Cargo trucks lining up in the midst of traffic in Roxas Blvd. Manila going to North Harbor
By THEPHILBIZNEWS STAFF
With the growing demand for sufficient supply of food and other goods, not to include yet the export demand, a strong call to ramp up production is the best time for the full integration of the micro, small and medium enterprises (MSMEs) into the domestic supply chain.
This was the belief of a government official that they can support large enterprises (LEs) and help create a COVID-19 resilient supply network.
Adoracion M. Navarro, National Economic and Development Authority (NEDA) Undersecretary for regional development, in an online forum on June 23 observed how the COVID-19 pandemic is expected to accelerate global trends for greater localization of supply chains.
This, she said, is due to pressure from governments as well as growing consumer preference to buy locally as an outcome of environmental concerns, developments that have started even before the pandemic.
Essentially, companies are “looking to bring production home,” a move further driven by the rise in automation, 3D printing, and small-batch production as well as stringent travel restrictions, she added.
But COVID-19-related disruptions also underscore the “existing weaknesses in the supply chain in the Philippines,” Navarro said.
She identified major chokepoints that have been highlighted during the lockdown and that the government is trying to solve.
These include lack of transparency and coordination; inadequate transport infrastructure; lack of logistics capacity; inefficient clearance at the border such as at checkpoints; burdensome procedures for documentation including for health clearances; poor connectivity due to underdeveloped multimodal transport capabilities; and variations in cross-border standards and regulations for movements of goods, people, and services.
While the government is already acting on these issues, Navarro also proposes a number of recommendations for a more COVID-resilient supply chain. These are:
In addition, SMEs must be allowed to play a greater role in creating a resilient supply chain.
“Strategies should include improving the participation of SMEs in localizing supply chains,” she stressed.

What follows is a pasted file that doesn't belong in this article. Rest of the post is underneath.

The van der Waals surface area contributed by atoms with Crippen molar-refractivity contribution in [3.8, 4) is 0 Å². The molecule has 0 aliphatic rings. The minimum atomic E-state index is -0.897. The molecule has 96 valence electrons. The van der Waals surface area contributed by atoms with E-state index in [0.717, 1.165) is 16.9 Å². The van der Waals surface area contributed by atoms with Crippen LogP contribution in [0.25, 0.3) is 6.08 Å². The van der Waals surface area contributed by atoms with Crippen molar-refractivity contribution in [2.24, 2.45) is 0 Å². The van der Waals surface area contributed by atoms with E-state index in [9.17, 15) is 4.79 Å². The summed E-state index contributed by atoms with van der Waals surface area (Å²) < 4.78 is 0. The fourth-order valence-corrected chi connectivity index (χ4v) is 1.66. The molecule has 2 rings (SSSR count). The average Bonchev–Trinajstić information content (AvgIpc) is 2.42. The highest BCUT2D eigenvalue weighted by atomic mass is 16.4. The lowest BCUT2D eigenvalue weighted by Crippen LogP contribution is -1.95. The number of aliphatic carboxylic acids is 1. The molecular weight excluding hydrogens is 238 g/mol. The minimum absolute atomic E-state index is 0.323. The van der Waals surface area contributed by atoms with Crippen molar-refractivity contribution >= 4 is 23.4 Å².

“Engage SMEs more and more as suppliers to large enterprises (LEs),” she added. “In the Philippines, since most SMEs are in wholesale, retail, and trade, they are more often the channels of LEs for distributing their goods. We need more SMEs to be engaged as suppliers of intermediate inputs or as contracted production units by LEs.”
She said that for this to happen, there is a need to invest in warehousing, and to set up the infrastructure for checking and improving quality and standards.
Navarro also recommends providing inventory solutions for SMEs in the lower tier of the supply chain.
“The inventory turnover for them tends to be high because they do not overstock due to the proximity to the market (for example, SMEs in retail). So we need to provide innovative ICT solutions; for example, scale-up ICT solutions like Digi Palengke app cashless payment system.”
She likewise suggests providing financing solutions to the SMEs’ need to earn quick returns. “Their desire for quick returns is due to their shorter recapitalization needs. Therefore we need to expand credit and make it easier for SMEs to access credit,” she said.
Navarro also emphasized the importance of a resilient supply chain for balanced regional development, citing updated Philippine Statistics Authority statistics on family income and expenditure released this June 4 showing the widening economic disparities across Philippine regions.
She pointed out that “improving connectivity and enhancing the supply chain structure including transport, communications, and the overall logistics network” will help to address the growing inequality in the country.
“Given varying levels of lockdowns, many firms can aim for recovery by continuing operations and designing resilience in supply chains,” she concluded.